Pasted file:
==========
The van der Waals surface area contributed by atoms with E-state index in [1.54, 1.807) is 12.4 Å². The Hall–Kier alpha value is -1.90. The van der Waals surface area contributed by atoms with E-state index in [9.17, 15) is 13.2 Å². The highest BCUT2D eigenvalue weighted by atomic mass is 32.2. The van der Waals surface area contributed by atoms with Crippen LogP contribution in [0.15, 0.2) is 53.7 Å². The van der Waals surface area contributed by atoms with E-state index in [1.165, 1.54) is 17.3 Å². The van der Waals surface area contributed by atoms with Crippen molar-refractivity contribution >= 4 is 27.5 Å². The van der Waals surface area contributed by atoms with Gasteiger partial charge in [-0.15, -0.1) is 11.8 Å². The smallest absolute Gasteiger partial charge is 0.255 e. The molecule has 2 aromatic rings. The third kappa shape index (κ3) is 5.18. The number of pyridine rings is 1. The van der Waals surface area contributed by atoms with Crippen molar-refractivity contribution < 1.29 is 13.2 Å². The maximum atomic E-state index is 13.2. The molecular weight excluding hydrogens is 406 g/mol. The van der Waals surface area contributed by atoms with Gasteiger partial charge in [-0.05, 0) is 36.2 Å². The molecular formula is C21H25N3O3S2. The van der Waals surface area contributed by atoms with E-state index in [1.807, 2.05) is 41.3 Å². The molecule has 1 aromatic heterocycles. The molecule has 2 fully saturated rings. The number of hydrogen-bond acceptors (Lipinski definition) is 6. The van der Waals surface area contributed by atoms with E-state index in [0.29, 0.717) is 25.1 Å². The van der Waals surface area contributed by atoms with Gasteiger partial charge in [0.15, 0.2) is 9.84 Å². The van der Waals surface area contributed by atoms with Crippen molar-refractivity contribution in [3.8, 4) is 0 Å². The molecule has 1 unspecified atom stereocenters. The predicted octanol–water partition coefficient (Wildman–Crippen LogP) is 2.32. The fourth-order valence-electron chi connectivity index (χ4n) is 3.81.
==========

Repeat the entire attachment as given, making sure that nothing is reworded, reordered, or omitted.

The van der Waals surface area contributed by atoms with E-state index in [1.54, 1.807) is 12.4 Å². The Hall–Kier alpha value is -1.90. The van der Waals surface area contributed by atoms with E-state index in [9.17, 15) is 13.2 Å². The highest BCUT2D eigenvalue weighted by atomic mass is 32.2. The van der Waals surface area contributed by atoms with Crippen LogP contribution in [0.15, 0.2) is 53.7 Å². The van der Waals surface area contributed by atoms with E-state index in [1.165, 1.54) is 17.3 Å². The van der Waals surface area contributed by atoms with Crippen molar-refractivity contribution >= 4 is 27.5 Å². The van der Waals surface area contributed by atoms with Gasteiger partial charge in [-0.15, -0.1) is 11.8 Å². The smallest absolute Gasteiger partial charge is 0.255 e. The molecule has 2 aromatic rings. The third kappa shape index (κ3) is 5.18. The number of pyridine rings is 1. The van der Waals surface area contributed by atoms with Crippen molar-refractivity contribution < 1.29 is 13.2 Å². The maximum atomic E-state index is 13.2. The molecular weight excluding hydrogens is 406 g/mol. The van der Waals surface area contributed by atoms with Gasteiger partial charge in [-0.05, 0) is 36.2 Å². The molecular formula is C21H25N3O3S2. The van der Waals surface area contributed by atoms with E-state index in [1.807, 2.05) is 41.3 Å². The molecule has 1 aromatic heterocycles. The molecule has 2 fully saturated rings. The number of hydrogen-bond acceptors (Lipinski definition) is 6. The van der Waals surface area contributed by atoms with E-state index in [0.29, 0.717) is 25.1 Å². The van der Waals surface area contributed by atoms with Gasteiger partial charge in [0.15, 0.2) is 9.84 Å². The van der Waals surface area contributed by atoms with Crippen molar-refractivity contribution in [3.8, 4) is 0 Å². The molecule has 1 unspecified atom stereocenters. The predicted octanol–water partition coefficient (Wildman–Crippen LogP) is 2.32. The fourth-order valence-electron chi connectivity index (χ4n) is 3.81.